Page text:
Regarding the Gardelegen massacre, Halow wrote the following in his book "Innocent at Dachau":

"The prosecution attempted to present a strong case for Brauny's responsibility for the illegal execution of approximately one thousand inmates, during an evacuation march from Nordhausen. The march, projected for about four days, was slowed by the rapid American advance. It was impossible to move the inmates by train, since by April, 1945, the time of the evacuation, the American planes had complete aerial superiority and much of the transportation system had been destroyed.

The evacuation march got only as far as a small town called Gardelegen. There, according to testimony, the Kreisleiter of Gardelegen had recommended to Erhart Brauny that the inmates be shot, in accordance with a cabled order from Himmler, by which no inmate was to be taken alive by the Allies. After several proposals for disposing of the inmates were entertained, the inmates were locked in a barn and the barn was set on fire.

The entrapped inmates were able twice to extinguish the fires, which were set by the Volkssturm (a replacement army, largely of boys and old men, and usually headed by Nazi Party officials). The third time, the barn went up, and the screaming victims inside were burned to death. Several who tried to escape were shot. Only two or three seem to have survived. When the Americans arrived the next day they found the bodies of the dead inmates, many of them still in the barn, while other corpses had been transported to a nearby mass grave.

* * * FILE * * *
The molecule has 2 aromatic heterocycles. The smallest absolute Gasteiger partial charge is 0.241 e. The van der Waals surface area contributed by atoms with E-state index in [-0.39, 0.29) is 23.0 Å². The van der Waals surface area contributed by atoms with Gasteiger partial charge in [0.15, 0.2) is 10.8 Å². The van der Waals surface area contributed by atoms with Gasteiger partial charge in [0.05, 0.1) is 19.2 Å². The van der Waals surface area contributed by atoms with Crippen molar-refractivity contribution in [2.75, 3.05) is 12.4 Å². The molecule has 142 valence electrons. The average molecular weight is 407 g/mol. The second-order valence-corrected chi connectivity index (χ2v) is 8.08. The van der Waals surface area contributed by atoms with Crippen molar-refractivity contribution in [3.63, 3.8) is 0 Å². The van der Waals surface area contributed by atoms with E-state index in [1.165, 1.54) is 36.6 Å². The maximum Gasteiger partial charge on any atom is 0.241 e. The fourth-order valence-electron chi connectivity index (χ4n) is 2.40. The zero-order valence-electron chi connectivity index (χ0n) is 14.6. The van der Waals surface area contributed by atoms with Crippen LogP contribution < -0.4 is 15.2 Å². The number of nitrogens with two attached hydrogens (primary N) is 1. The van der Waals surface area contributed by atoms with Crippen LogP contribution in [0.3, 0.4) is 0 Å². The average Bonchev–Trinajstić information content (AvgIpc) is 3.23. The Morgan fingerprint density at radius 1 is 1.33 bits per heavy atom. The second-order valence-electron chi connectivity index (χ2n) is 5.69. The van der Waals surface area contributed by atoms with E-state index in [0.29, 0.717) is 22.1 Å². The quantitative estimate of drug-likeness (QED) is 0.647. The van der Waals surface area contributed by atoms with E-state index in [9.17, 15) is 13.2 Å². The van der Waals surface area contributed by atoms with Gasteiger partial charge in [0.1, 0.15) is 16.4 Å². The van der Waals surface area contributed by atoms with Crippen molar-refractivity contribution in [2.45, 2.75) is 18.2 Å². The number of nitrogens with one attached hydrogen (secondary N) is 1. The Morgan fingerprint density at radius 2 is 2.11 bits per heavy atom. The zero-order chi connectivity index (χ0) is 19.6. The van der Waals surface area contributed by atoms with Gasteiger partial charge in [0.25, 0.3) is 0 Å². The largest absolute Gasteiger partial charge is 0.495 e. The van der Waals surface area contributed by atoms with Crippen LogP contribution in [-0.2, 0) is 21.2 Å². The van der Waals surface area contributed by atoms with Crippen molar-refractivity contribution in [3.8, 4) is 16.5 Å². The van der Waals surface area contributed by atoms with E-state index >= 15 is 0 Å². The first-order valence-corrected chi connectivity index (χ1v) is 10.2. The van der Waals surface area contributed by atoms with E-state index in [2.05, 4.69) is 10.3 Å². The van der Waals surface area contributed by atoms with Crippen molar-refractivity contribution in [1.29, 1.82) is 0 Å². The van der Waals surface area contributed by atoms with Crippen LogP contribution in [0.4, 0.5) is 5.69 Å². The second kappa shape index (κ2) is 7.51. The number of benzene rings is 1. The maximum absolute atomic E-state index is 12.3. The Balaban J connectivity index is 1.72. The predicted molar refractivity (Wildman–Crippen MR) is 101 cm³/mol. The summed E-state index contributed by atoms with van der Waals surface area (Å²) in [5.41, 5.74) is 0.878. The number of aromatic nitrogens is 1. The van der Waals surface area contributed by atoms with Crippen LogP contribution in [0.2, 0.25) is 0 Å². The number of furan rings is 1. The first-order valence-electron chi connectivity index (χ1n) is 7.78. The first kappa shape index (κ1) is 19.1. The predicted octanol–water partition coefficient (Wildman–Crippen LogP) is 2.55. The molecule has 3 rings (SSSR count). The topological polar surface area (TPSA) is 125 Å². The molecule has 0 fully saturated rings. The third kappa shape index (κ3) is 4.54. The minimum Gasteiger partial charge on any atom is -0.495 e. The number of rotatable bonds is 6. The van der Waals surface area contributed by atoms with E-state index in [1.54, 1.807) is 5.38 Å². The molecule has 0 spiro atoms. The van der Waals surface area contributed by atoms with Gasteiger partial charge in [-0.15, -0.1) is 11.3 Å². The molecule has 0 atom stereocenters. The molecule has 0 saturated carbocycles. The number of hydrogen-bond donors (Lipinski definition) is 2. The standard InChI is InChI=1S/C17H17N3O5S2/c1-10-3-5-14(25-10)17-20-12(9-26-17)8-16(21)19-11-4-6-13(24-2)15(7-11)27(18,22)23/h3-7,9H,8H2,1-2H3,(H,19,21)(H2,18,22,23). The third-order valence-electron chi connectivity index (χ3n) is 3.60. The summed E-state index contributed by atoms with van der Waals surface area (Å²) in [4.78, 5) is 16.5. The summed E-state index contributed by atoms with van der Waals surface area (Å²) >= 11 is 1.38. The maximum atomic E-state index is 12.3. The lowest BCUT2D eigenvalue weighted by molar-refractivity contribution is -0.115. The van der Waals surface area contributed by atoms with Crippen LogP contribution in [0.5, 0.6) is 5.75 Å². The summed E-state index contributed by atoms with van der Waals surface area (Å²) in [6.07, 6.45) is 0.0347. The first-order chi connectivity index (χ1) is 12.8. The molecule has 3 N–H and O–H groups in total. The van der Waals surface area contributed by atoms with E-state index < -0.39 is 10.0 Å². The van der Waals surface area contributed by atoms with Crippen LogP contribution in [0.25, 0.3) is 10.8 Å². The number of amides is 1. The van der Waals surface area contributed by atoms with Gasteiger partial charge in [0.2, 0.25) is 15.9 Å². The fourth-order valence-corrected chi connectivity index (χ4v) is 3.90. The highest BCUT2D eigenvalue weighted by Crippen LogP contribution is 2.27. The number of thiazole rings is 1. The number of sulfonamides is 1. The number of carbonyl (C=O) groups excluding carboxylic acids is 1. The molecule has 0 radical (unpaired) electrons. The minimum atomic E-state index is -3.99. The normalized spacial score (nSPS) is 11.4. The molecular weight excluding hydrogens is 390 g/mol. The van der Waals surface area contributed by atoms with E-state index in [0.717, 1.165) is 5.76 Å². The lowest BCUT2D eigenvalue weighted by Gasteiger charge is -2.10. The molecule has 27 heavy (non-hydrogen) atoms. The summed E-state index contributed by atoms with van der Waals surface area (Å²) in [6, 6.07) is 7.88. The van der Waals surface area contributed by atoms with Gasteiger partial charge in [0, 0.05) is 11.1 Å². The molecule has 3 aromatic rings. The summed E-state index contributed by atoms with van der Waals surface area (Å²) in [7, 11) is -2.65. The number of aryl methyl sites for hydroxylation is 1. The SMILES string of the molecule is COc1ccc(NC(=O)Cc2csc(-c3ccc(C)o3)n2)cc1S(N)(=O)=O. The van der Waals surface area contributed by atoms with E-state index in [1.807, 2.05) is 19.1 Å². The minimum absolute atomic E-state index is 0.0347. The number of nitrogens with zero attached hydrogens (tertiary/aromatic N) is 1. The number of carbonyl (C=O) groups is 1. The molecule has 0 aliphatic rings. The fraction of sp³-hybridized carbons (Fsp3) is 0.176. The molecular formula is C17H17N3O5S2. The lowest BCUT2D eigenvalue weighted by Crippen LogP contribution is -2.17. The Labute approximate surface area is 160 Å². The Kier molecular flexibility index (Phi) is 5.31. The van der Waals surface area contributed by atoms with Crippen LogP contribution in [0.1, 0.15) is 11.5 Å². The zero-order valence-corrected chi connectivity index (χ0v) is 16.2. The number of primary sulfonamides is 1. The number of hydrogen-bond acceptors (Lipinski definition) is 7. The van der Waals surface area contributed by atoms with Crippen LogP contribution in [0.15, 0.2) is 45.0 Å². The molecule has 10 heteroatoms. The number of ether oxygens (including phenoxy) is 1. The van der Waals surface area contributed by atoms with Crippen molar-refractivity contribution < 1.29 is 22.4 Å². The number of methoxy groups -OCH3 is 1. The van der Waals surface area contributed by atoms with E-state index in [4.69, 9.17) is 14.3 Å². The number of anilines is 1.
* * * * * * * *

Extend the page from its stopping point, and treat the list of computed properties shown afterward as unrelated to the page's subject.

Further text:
Erhart Brauny, who commanded the evacuation march, testified that he had no role whatsoever in the killing of the prisoners. Not only had he not approved the action, but he had left Gardelegen well before then. The Kreisleiter had acted entirely on his own, Brauny said."

Halow points out in his book that the order from Himmler was allegedly sent by cable but no record of it has ever been found. Himmler was in charge of all the concentration camps and, as Halow points out, he would have had to have cabled at least 1,000 orders to the various commanders of all the concentration camps, but none of these cables have ever been found. Himmler's cable was allegedly sent to the Kreisleiter of Gardelegen, Gerhard Thiele, who was a civilian Nazi official, not a person in authority in the concentration camp system. Halow wrote that it would have been unusual for Himmler to have cabled an order, to kill concentration camp prisoners, to someone who was not connected to the concentration camp system.

In her booklet about the Gardelegen massacre, Diana Gring wrote: "Ungefähr zwanzig SS-Leute sollen nach Augenzeugenberichten sofort in Gardelegen von den Amerikanern erschossen worden sein." My translation of this sentence is as follows: "Approximately twenty SS people, after an eyewitness report, should have been shot immediately." It is not clear to me, after reading this booklet, whether any SS men were actually executed or not by the American soldiers.

In the booklet, Diana Gring also wrote: "Inwieweit sie sich in Prozessen für ihre Taten versantworten mußten, is zur Zeit erst unzulänglich bekannt." My translation of this is as follows: To what extent they had to answer for themselves in court proceedings for their deeds, is at the present time only insufficiently known.

The barn at Gardelegen was made of stone and brick, with sliding wooden doors that had no lock. The prisoners were herded into a grain storage barn which was about 3 miles from the town of Gardelegen, in order to prevent looting and attacks on German civilians. There is evidence that some of the prisoners were shot as they tried to escape from the barn, as the photograph below shows.

Victim with bullet hole in his coat lies on unburned straw in barn doorway